Features

How you can profit from 3D printing

by Sonja Angerer | 26/09/2017
How you can profit from 3D printing

Printing is no longer limited to flat surfaces. With the help of 3D printers, impressive objects can be manufactured right from a digital file, unveiling a whole new world of opportunities for creative professionals and laymen alike.

The audience was not likely to have been afraid of ghosts, but stopped and stared anyway: September 2016 saw “Ghost Busters” busses carrying the iconic ‘No-Ghost’ Logo in 3D print, each about 4.3 meters high, through major US cities. They had been commissioned for this year’s not so very successful summer movie by its production company Sony Pictures.

“Visually appealing bus wraps are not a new application area for companies like ours, but the capability to offer 3D printed versions takes that application to new creative frontiers”, said Moshe Gil, founder and CEO of Carisma, a New York-based print service provider.

His company is one of the first to commercially use the Massivit 1800 3D Printer, showcased to the wider public at FESPA 2017 in Hamburg. Still, “Ghost Busters” was not their first 3D printed bus wrap project. Just a few months before, they produced similar visually striking project for The Angry Birds Movie. Other 3D printing clients outside the entertainment circuit include Macy’s, Disney and Samsung.

Who Ya Gonna Call?

September 2016 saw “Ghost Busters” busses carrying the iconic ‘No-Ghost’ Logo in 3D print, each about 4,30 meters in height, through major US cities. Photo: Massivit 

The Massivit 1800 3D Printer, taking advantage of the company´s proprietary GDP (Gel Dispensing Printing) technology, is able to produce high quality 3D pieces up to 1.8 m in size.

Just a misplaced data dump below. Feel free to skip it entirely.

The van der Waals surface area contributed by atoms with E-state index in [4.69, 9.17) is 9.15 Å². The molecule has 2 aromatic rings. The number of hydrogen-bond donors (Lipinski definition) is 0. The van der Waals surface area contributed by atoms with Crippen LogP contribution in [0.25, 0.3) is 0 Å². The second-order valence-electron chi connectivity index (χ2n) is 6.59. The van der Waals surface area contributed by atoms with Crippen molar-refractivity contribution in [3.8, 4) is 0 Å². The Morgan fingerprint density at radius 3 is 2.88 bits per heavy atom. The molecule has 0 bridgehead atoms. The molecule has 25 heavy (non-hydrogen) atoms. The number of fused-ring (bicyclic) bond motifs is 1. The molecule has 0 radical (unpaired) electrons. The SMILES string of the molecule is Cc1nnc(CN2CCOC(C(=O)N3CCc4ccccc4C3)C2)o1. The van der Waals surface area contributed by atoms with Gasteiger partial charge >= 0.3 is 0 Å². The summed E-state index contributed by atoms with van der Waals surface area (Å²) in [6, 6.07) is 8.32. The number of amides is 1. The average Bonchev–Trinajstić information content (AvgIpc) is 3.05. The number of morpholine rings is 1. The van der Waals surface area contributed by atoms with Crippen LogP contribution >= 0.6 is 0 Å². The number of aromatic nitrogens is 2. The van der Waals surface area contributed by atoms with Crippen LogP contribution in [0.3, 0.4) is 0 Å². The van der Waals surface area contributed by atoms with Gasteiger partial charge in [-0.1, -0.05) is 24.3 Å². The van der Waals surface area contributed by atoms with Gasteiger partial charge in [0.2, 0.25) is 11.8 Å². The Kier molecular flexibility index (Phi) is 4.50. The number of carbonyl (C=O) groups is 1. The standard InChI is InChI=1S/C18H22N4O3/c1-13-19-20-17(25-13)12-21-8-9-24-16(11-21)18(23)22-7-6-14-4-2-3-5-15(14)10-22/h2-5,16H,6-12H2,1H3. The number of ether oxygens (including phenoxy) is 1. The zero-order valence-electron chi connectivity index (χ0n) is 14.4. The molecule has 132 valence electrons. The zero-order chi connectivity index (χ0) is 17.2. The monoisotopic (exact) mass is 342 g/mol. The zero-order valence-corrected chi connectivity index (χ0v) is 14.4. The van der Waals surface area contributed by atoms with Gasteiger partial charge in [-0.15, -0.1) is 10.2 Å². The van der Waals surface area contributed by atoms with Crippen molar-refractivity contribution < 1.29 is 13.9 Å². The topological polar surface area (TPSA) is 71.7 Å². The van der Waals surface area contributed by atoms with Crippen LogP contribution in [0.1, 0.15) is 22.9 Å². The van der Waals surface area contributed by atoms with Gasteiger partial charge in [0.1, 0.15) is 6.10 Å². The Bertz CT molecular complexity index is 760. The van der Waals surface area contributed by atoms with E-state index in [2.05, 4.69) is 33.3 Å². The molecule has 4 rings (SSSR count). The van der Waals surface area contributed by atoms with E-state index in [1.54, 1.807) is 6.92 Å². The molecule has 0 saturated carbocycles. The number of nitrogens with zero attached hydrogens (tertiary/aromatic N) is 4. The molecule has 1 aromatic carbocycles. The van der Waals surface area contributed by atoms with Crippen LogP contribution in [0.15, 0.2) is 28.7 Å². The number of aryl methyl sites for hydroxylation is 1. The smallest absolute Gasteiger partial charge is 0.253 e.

The UV-curing gel will harden within moments, thus making nonvertical and hollow object printing possible, doing away with the often massive support structures that make many large 3D printed objects too heavy and thus impractical for most Point of Sale (POS) promotion and advertising use cases.

Having to apply less material also dramatically lowers printing time for large-scale 3D structures from many days to (still quite a few) hours. As of today, the Massivit gel technology only allows for one uniform colour, so full colour objects still have to be handpainted or airbrushed for a photorealistic look, adding more costs.

This Is Big

Berlin-based start-up BigRep ́s One printer features a build volume of one cubic meter. Photo: BigRep 

While Massivit’s UV gel technology is unique, there are other 3D printer manufacturers that aim big: Berlin based start-up BigRep’s One printer features a build volume of one cubic meter. They rely on “filament” technology, basically big spools of thermoplastic materials. The filament is heated and, once in liquid state, applied through print heads layer by layer to create the object.

The filament technology is very widely used in 3D printers for home and professional use, but it does come with some disadvantages. As the molten substance does take its time to finally harden, for many designs massive walls and/or support structures are necessary to prevent the whole piece from collapsing during the printing process, delaying completion.

Thus big filament 3D prints (which may also be assembled from multiple parts) could easily take several days to make. Once printed, the 3D object is not ready for the big time yet. Depending on the printing mode, resolution is quite low, so some trimming and de-burring is often required.